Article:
The ancient laws relating to warranties were delicate and precious and it acquired the attention of the most eminent writers of the English law. The concept of warranty was bound upon the people living during that period of time.Warranties were lineal and collateral. Lineal means that when the heir derived title to the land warranted, either from or through ancestor who made the warranty.[6]Collateral means when the heir’s title was not derived from the warranting ancestor, and yet it barred the heir from claiming the land by any collateral title[7].

But, later on these collateral warranties were annulled. Warranty in its original form was never known in United States. Other than this, the claiming of damages was practised after the judgement which could be easily recovered. Conditions were treated as warranties only under remedial purposes to the buyer.
Under certain circumstances, when a condition is reduced to the status of warranty then the buyer loses his right to reject the goods in that case and hence condition is treated as warranty. In short, it is s treated only under remedial purposes.

The sole purpose for the evolution of the concept of condition being treated as warranty is to ensure the right of the buyer so that he can claim damages for the breach of the warranty. The Indian Contracts Act, could not explicitly differentiate the terms ‘conditions and warranty’, therefore the Sale of Goods Act provided the same.

Nature And Scope Of Section 13 Of Sale Of Goods Act, 1930

Section 13[8]of Sale of Goods Act, 1930 talks about the situations when condition is treated as warranty. As a result, the buyer loses his right to reject the goods but he is entitled to claim damages from the seller.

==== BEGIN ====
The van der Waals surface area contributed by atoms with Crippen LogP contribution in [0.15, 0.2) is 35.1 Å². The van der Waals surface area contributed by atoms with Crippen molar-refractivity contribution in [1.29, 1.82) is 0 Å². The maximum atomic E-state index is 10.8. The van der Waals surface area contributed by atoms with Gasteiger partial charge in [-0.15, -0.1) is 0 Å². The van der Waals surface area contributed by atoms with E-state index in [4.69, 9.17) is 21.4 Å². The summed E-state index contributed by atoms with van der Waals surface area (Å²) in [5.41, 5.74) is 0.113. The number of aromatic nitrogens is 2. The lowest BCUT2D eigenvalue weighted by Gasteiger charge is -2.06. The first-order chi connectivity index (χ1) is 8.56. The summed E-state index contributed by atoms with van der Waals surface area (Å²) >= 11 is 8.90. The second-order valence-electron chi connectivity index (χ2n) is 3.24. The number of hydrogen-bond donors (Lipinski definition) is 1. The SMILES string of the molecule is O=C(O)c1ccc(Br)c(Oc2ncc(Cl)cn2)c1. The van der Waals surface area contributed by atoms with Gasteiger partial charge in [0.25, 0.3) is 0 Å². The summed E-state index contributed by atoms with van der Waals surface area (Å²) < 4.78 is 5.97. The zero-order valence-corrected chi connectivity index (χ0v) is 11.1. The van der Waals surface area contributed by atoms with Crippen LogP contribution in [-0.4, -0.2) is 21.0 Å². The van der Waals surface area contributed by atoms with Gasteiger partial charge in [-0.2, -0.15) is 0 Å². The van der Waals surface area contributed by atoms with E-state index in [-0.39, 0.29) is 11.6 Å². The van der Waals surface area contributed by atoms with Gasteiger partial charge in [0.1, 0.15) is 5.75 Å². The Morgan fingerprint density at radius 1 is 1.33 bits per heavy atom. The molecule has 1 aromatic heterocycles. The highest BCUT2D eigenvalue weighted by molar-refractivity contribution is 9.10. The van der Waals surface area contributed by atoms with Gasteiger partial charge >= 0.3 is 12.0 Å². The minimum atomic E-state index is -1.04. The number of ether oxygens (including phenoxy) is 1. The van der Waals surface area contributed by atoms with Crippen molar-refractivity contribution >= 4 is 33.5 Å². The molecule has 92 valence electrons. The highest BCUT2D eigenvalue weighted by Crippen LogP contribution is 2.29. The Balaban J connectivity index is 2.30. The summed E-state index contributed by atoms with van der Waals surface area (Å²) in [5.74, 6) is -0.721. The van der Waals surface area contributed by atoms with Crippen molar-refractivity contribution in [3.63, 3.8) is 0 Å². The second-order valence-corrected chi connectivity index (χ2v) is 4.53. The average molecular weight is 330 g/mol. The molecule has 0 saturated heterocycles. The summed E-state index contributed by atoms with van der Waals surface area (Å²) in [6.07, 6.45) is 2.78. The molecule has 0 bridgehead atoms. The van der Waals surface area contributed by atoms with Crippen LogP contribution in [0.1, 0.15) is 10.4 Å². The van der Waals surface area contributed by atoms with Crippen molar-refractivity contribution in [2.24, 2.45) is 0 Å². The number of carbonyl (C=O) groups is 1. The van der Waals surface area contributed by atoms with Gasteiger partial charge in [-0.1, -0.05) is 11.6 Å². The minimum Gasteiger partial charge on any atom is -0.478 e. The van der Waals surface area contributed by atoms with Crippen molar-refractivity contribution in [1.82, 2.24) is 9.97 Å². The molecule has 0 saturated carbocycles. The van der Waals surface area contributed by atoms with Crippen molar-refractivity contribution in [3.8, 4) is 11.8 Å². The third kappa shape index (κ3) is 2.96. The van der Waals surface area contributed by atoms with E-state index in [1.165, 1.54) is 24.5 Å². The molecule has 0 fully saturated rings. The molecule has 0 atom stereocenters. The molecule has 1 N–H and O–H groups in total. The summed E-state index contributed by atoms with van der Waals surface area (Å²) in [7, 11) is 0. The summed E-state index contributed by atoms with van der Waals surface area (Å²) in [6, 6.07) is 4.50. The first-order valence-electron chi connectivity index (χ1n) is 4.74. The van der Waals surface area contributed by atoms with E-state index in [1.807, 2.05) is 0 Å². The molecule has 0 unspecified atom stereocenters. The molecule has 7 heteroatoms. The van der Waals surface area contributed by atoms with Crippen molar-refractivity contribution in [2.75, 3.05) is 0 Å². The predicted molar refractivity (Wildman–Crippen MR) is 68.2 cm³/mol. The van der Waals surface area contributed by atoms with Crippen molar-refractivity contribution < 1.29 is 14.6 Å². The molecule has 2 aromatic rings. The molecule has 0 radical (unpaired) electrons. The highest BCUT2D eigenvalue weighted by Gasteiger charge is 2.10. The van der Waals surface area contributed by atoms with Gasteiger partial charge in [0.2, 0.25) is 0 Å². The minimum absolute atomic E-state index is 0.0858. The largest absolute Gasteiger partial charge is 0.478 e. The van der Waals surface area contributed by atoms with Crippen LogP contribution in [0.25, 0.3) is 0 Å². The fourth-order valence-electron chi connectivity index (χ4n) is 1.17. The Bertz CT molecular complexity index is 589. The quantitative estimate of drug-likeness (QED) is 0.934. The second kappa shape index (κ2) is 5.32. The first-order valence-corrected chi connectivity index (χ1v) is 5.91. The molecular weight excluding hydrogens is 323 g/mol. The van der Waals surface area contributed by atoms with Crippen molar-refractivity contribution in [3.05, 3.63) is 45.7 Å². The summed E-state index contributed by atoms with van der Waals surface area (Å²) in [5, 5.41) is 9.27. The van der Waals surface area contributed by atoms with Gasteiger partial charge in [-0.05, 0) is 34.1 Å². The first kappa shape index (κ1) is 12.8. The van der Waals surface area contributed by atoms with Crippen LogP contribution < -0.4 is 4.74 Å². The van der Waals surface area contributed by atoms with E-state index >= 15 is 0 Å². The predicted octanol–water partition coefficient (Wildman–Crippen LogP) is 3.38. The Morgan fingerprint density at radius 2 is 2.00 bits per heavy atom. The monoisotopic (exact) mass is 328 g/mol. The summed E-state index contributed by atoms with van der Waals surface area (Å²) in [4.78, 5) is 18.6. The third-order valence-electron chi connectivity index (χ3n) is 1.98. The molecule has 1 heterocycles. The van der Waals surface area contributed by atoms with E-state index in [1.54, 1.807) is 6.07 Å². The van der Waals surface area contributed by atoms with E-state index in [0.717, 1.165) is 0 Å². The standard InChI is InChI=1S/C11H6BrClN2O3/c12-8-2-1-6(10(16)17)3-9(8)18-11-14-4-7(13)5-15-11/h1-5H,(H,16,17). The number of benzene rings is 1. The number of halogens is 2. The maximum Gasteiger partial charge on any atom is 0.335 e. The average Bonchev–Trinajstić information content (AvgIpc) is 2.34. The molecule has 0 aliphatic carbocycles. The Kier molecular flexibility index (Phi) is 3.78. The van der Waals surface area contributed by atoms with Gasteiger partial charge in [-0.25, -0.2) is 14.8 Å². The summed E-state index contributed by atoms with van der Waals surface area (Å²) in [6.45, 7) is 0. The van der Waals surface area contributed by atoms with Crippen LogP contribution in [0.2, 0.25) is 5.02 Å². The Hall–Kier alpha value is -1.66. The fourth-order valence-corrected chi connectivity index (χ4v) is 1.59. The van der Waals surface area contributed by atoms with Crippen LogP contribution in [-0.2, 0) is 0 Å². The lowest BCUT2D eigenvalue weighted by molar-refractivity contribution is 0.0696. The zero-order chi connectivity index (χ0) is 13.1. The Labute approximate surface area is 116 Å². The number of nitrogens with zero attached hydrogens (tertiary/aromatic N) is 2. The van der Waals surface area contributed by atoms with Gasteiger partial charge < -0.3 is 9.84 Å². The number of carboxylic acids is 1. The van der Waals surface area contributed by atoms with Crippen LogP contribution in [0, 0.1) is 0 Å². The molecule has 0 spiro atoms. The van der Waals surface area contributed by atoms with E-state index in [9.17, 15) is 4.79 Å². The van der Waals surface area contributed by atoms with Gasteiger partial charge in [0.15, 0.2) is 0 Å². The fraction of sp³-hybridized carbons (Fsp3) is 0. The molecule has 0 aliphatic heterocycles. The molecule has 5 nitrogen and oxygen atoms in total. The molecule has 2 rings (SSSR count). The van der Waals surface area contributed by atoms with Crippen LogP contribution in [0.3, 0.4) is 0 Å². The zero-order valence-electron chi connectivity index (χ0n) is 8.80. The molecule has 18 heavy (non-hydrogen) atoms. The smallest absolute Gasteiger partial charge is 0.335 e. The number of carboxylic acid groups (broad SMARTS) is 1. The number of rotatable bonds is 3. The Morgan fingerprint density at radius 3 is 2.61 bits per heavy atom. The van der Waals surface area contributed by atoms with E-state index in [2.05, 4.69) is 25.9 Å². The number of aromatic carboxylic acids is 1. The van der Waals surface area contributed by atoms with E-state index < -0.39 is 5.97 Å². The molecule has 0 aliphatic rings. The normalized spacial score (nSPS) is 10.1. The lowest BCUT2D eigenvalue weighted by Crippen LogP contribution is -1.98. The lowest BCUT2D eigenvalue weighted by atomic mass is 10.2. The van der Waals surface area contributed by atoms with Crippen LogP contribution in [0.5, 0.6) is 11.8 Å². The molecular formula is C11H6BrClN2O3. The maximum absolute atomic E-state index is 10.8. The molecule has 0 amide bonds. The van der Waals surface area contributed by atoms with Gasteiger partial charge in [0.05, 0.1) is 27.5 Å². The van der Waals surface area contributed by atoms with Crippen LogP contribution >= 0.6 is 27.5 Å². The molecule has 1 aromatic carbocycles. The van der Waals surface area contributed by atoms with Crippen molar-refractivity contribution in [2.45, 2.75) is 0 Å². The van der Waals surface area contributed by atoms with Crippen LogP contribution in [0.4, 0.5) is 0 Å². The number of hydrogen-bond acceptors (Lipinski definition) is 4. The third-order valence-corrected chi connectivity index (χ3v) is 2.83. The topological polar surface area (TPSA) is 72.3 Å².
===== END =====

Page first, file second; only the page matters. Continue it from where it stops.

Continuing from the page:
This shall happen in the following cases:
Waiver by the buyer- Section 13(1)[9]when a contract of sale is subject to any condition to be fulfilled by the seller, the buyer has the right to: waive the condition precedent or treat that condition precedent as a breach of warranty because these conditions are for the benefits of the buyer, therefore the buyer has the right to waive it. In that case, the buyer can only recover the damages and once the buyer exercises this option, he cannot compel the seller for its fulfilment.

In the case of City and Industrial Development Corp. of Maharashtra Ltd v. Nagpur Steel and Alloys Ltd,[10]the seller supplied oversized goods to the buyer and the buyer was fully aware about it so instead of rejecting it, he paid the amount of 58 goods out of 60, and all this amounted to waiver by the buyer of his right to make the seller liable to pay the balance price.

Non-severability of contract- According to section 13(2)[11], when the buyer has accepted the goods or a part of goods which are not severable, the breach of the condition on the part of the seller will be considered as breach of warranty, unless any contrary term of contract is present, and the buyer can no longer repudiate the contract, but he is entitled to claim damages from the seller. As per section 42[12].
A buyer is deemed to have accepted the goods under 3 conditions:
  1. When he intimates to the seller that he has accepted them, or
  2. When the goods have been delivered to him and he does an act in relation to them which is according to the ownership of the seller or
  3. When after the lapse of a reasonable time, he retains the goods without informing the seller that he has rejected them.
But if the contract is severable, and the buyer has accepted part of the goods, he still can exercise his right to reject the remaining goods. In the case of Hardy and Co. v. Hillerner and Fowler[13]the seller sold wheat to the buyer, when the wheat was unloaded at the destination port, the buyer resold and dispatched a portion of it to the sub purchaser and later discovered that the wheat was not according to the contract quality and then the buyer sent the notice to the seller for rejection of the contract. It was therefore, held that since the transfer of the possession to the sub purchaser was inconsistent with the ownership of the seller and hence that barred an end to buyer’s right of rejection and the buyer could not reject the goods.